Here's what I have so far:

Let us assume that there's another minimum spanning tree, t2, other than tree t1. This means that the sum of weights of both trees are the same. Let there be an edge e that's in t1, but not in t2. This means that there has to be an edge f that is present in t2, and not in t1, as both minimum spanning trees must have V edges. There is no way that the weight of e and f are the same, as the given graph has distinctly weighted edges. This means that the two trees don't have the same total weight. Thus they cannot be the same minimum spanning tree.

I was just wondering if this proof is complete and doesn't have any holes in it.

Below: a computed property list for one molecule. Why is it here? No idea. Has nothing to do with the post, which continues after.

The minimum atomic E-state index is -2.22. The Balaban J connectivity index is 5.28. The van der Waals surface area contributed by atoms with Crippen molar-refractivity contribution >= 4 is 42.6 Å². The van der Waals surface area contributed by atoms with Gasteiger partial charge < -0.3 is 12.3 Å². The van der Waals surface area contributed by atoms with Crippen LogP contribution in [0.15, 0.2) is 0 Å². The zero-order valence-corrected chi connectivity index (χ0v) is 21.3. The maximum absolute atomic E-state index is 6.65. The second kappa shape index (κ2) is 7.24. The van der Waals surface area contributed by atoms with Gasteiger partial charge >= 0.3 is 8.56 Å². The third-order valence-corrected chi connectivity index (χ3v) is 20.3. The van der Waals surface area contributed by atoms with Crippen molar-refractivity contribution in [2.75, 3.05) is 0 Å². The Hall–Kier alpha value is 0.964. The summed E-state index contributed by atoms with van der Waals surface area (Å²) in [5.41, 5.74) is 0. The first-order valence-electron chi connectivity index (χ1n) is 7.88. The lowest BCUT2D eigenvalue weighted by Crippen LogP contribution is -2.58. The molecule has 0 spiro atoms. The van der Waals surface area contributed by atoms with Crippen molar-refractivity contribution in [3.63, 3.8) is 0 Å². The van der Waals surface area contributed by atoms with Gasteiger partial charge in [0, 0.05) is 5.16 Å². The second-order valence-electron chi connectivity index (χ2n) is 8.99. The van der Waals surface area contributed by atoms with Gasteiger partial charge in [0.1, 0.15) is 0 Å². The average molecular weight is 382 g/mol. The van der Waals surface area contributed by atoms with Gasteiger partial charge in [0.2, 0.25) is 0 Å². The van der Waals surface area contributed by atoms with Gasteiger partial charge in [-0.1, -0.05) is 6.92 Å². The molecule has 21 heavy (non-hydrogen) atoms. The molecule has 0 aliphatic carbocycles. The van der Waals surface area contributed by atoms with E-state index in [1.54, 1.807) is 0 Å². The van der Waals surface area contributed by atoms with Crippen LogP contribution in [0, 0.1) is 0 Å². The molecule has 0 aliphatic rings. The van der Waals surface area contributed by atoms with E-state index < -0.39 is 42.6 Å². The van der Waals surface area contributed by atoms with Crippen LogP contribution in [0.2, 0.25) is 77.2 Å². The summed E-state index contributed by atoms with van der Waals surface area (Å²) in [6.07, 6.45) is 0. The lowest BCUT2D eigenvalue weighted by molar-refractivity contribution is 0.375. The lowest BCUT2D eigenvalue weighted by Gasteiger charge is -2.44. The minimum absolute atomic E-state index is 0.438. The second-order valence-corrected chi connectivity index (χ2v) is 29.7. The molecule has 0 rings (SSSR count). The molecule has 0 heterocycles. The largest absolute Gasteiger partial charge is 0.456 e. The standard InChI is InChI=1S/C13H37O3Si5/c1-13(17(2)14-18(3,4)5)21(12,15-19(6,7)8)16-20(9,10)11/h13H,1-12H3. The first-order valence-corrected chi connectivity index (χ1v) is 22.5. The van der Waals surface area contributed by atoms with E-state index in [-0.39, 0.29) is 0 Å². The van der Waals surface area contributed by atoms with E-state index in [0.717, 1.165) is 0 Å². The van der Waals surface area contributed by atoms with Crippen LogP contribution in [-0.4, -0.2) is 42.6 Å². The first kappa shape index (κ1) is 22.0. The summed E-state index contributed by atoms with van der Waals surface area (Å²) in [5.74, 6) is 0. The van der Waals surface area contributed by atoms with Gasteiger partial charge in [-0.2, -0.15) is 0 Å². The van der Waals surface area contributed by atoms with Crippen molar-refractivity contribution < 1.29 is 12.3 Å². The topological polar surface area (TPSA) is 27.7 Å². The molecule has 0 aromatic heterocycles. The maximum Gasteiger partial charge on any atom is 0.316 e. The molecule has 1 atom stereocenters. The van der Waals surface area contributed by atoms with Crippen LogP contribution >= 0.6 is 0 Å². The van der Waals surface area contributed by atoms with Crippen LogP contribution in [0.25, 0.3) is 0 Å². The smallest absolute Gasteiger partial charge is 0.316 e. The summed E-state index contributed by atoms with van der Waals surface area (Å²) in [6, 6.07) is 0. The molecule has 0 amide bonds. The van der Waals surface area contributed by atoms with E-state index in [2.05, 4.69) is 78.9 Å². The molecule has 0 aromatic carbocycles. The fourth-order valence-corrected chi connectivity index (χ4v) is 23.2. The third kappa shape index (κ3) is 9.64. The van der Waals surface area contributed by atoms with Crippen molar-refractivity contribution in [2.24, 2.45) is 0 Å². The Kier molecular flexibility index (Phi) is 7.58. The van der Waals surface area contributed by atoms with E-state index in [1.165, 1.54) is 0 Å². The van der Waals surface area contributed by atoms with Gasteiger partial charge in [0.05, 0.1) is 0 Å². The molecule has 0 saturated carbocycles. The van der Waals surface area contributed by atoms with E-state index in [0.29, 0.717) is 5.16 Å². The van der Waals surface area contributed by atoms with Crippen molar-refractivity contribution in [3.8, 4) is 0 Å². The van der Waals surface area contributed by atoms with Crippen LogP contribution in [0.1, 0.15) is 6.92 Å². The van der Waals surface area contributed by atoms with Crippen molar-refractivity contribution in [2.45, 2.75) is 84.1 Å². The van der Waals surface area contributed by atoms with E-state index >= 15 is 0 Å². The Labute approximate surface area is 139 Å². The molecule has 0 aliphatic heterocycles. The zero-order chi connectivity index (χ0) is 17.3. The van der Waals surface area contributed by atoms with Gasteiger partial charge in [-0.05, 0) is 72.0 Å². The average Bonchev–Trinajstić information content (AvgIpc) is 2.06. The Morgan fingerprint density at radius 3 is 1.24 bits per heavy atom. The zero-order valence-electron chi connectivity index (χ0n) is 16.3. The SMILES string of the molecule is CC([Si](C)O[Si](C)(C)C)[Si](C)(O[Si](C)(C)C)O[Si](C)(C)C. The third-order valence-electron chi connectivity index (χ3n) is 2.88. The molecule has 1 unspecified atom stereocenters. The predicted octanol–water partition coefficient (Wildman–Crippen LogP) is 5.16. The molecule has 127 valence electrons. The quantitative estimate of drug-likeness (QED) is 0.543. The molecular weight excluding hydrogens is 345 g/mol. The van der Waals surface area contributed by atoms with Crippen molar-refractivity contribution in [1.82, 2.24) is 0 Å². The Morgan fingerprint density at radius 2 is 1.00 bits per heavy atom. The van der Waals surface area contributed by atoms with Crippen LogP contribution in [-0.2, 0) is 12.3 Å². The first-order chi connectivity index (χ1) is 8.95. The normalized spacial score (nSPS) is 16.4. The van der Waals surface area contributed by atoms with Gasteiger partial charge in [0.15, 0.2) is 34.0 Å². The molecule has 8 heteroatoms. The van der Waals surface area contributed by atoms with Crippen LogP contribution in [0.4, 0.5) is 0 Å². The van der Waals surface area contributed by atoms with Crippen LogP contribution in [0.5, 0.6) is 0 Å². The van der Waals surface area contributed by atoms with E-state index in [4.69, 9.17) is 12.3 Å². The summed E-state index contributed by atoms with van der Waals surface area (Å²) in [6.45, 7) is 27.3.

• $\begingroup$ What if the two spanning trees differ in more than one edge? You are on the right track, to a large extent, but your argument is not complete. $\endgroup$ – Fabio Somenzi Dec 3 '18 at 16:45
  • $\begingroup$ I have no idea how to proceed if there's more than one differing edge. Could you give me another small hint? $\endgroup$ – pinklemonade Dec 3 '18 at 16:53
  • $\begingroup$ Consider the edge of maximum weight among those that are in one spanning tree but not in the other. What happens if you remove it from its tree? Can you replace it? $\endgroup$ – Fabio Somenzi Dec 3 '18 at 18:21

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